Why No-Warning Credit Limit Cuts Happen and What You Can Do

Issuers often cut credit limits to reduce their own risk exposure, but there are things you can do to protect your credit lines.
Jae Bratton
By Jae Bratton 
Edited by Erin Hurd

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Last year, Angie Sparks, a self-described travel hacker from Tampa, Florida, got some bad news related to her collection of credit cards: Capital One cut the credit lines on three of her cards, slashing her total credit limit with the issuer by one third. Capital One said in a letter to Sparks that this decision was based on low activity on her cards.

Sparks’ experience with an abrupt credit limit cut isn’t unusual. Credit card issuers have a great deal of latitude to reduce credit lines without users' consent. Credit limit decreases aren't reserved for people with high credit scores and plentiful credit lines. Those with low credit scores can be vulnerable, too.

And because your credit utilization ratio — the amount of credit you're using compared with your total available credit — makes up a large part of your credit score, a limit decrease can negatively affect people across the spectrum.

Here’s why a credit limit reduction could happen to you, some tips for avoiding a decrease and how you can dampen the damage if it does happen.

Limits can be cut any time, even with good credit habits

If you're missing payment due dates or regularly carrying high balances, credit card issuers may suspect an inability to repay what you owe. By reducing credit limits, issuers lower their risk of losing money in the event that borrowers can’t repay their credit card balances. But even if you're using your cards responsibly by paying on time and in full, you can still be hit with a credit reduction.

As Sparks’ story illustrates, credit card accounts with limited activity are often targets of credit limit decreases. According to the Consumer Financial Protection Bureau, card issuers regularly monitor their consumers’ credit card usage. “If you had a card for years and use it very little, [the issuer] would rather reduce your line and give it to other people who use their cards more,” a CFPB representative says.

And an issuer's desire to reduce credit lines often ties into a larger macroeconomic landscape.

Lower credit limits mean less risk for issuers

Credit line decreases are common when the economy is shaky, as banks look to limit outstanding risk.

Issuers cut consumer credit limits by more than $400 billion between June 2008 and January 2010, according to a 2022 report from the CFPB. NerdWallet’s 2021 Consumer Credit Card Report found that issuers responded similarly to the pandemic-induced economic slowdown in 2020 with 19% of cardholders reporting that their credit limits had been lowered.

A desire to manage credit risk can also come from the issuer's own balance sheet and internal processes, regardless of the broader economy.

Economic uncertainty in 2024 may fuel credit line caution

Some economists, like Matt Luzzetti, Deutsche Bank Research U.S. chief economist, are predicting a mild recession could hit the U.S. sometime in 2024, while others are hopeful that it can be avoided. “There’s a lot of uncertainty out there,” says the CFPB representative. “The job market is fine, but there are no guarantees in 2024.”

This mixed forecast may be enough to keep issuers still wary of outstanding credit risk, especially in light of the current landscape of the credit cards industry as a whole. Total credit card balances in the U.S. have risen to an all-time high of $1 trillion, and the delinquency rate (accounts that are behind on payments) has nearly doubled to 3% in the past two years. In its 2024 Trends & Predictions Report, the research firm Javelin Strategy & Research foresees an increase in “considerable credit risk” to card issuers due to more delinquencies and charge-offs.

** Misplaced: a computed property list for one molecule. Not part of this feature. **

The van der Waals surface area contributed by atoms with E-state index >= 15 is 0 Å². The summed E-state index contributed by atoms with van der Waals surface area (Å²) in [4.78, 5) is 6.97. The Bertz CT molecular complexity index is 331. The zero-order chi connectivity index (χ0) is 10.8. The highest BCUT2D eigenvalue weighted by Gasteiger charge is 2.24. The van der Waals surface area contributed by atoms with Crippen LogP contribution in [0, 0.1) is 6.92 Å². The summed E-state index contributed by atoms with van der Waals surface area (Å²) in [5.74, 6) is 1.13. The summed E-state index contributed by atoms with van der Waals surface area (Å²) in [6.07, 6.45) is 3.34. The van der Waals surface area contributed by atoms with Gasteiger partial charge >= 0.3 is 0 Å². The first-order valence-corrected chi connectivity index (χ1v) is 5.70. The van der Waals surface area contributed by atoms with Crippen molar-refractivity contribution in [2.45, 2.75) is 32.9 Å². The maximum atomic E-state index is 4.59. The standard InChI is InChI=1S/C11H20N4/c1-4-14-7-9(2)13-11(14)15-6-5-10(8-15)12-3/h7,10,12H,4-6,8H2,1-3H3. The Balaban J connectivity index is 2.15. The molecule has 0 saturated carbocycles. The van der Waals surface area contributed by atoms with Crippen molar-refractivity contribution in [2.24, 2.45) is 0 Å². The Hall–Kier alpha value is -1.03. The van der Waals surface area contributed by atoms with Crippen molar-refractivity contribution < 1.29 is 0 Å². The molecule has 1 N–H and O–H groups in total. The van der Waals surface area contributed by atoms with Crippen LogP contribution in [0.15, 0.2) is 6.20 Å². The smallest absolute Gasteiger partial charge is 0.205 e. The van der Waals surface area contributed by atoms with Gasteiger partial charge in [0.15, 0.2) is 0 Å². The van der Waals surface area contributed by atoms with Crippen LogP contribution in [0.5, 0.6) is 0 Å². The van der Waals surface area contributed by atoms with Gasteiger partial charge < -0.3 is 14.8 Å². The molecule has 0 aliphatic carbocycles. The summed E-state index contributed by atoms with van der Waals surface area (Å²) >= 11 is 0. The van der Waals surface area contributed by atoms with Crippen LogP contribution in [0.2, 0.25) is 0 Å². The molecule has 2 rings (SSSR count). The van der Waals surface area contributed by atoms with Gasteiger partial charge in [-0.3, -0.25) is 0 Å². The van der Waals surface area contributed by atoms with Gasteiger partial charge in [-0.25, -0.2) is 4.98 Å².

How you can prevent a credit reduction

Individual consumers may not have any sway over issuers’ risk management strategies, but they can take actions to make them less likely targets of credit limit decreases.

  • Use the card regularly, even if it’s just for a small purchase every month. Issuers tend to cut limits on cards that aren’t being used, and they may even cancel them. 

  • Keep your utilization rate low. A large credit card balance, relative to the credit limit, can be a sign to issuers of declining financial health and thus lead to a credit limit decrease.

  • Pay off balances on time and in full. As noted earlier, issuers use credit limit decreases as a tool to reduce their risk of losing money. Cardholders who regularly pay off their credit cards are less of a liability than a cardholder who defaults on their account. 

Managing a credit limit cut

A credit limit decrease can present a major hardship for some consumers, but there are ways to mitigate the damage.

  • Ask the issuer to raise or even reinstate the original credit limit. If you’ve been a loyal and responsible cardholder — you have a history of on-time payments, for example — mention that while making your case.

  • Request a credit limit increase on other credit cards, if you have them. This strategy will likely be more effective if the other cards are from different issuers. It’s possible that, while one issuer is slashing credit limits, another issuer may not be.

  • Apply for another credit card. Again, it’s probably best to look for a card from a different issuer than the one that cut your credit limit. Note that if you’re approved for a new card, the initial credit limit may be low for the same reason that issuers cut credit lines during economic downturns — they want to minimize risk — but even a small credit limit can provide relief. 

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